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Math Help - Impossible Question

  1. #1
    megno
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    Impossible Question

    Okay so maybe it's not impossible, but neither I nor any of my other classmates were able to figure it out.

    if on any given day it snows, there is a .3 probability that it will snow the following day. if on any given day it doesn't snow, there is a .8 probability that it will not snow the following day. what is the probability that it will snow on any given day?

    It was a question on our final, and I simply guessed (it was multiple choice). Anyone have any ideas?
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  2. #2
    Grand Panjandrum
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    Quote Originally Posted by megno View Post
    Okay so maybe it's not impossible, but neither I nor any of my other classmates were able to figure it out.

    if on any given day it snows, there is a .3 probability that it will snow the following day. if on any given day it doesn't snow, there is a .8 probability that it will not snow the following day. what is the probability that it will snow on any given day?

    It was a question on our final, and I simply guessed (it was multiple choice). Anyone have any ideas?
    Suppose that the probability that it snows on any day is p.

    Now consider today. There is a probability p it snowed yesterday, and (1-p)
    that it did not. Therefore the probability that it snows today is:

    p*0.3+(1-p)*0.2=p

    Solve this for p to find p=2/9~=0.222.

    RonL
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  3. #3
    Junior Member F.A.P's Avatar
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    Quote Originally Posted by megno View Post
    Okay so maybe it's not impossible, but neither I nor any of my other classmates were able to figure it out.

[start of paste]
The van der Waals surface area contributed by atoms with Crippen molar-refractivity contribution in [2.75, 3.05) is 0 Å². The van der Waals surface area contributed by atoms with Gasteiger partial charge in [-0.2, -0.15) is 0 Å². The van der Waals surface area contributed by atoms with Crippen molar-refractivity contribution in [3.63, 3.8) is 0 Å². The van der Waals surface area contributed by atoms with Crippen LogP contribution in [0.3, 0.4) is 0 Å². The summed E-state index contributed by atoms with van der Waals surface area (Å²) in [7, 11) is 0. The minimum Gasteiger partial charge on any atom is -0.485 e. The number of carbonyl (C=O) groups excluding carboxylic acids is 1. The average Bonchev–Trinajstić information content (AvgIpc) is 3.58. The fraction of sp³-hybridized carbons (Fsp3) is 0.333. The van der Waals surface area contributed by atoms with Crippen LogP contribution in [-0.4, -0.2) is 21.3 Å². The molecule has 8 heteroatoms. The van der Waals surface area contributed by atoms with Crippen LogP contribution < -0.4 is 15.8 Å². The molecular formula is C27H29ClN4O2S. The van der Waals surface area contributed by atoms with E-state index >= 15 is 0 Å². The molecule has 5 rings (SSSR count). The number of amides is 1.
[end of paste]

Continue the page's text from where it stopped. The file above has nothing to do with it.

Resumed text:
if on any given day it snows, there is a .3 probability that it will snow the following day. if on any given day it doesn't snow, there is a .8 probability that it will not snow the following day. what is the probability that it will snow on any given day?

    It was a question on our final, and I simply guessed (it was multiple choice). Anyone have any ideas?
    This is an example of a two states Markov chain. Let X(n) be the state of the process, i.e the weather, at day n. Then we have a state space S={0,1}

    0: Not snowing
    1: Snowing

    Transition probabilities between the states from day to day is

    P(X(n+1)=0|X(n)=0)=p_{00}=0.8
    P(X(n+1)=1|X(n)=0)=p_{01}=0.2
    P(X(n+1)=1|X(n)=1)=p_{11}=0.3
    P(X(n+1)=0|X(n)=1)=p_{01}=0.7

    That is we have a transition probability matrix P

    P=\left( \begin{array}{cc}<br />
0.8 & 0.2 \\<br />
0.7 & 0.3 \end{array} \right)

    What we're interested in is to find the long run behaviour of the process. (There are certain conditions to be satisfied in order for the process to have a long run behaviour, i.e to have a limiting stationary distribution. We don't need to worry too much about that, cause in this case they're all fullfilled.)
    We are looking for a limiting distribution <> stationary distribution \pi=(\pi_0, \pi_1) satisfying

     \pi=\pi P

    That is, if we act upon the distribution according to the transition probabilities we will still have the same distribution.
    Now solving the above equation for  \pi with the condition that \pi_0+\pi_1=1 yields

     \pi=\left(\frac{7}{9},\frac{2}{9}\right)

    That is, the probability that it snows on a given day is  \pi_1=2/9

    For this example there is maybe an easier approach... but for the general case with more than 2 states this one is quite useful...
    Last edited by F.A.P; December 22nd 2006 at 05:51 AM.
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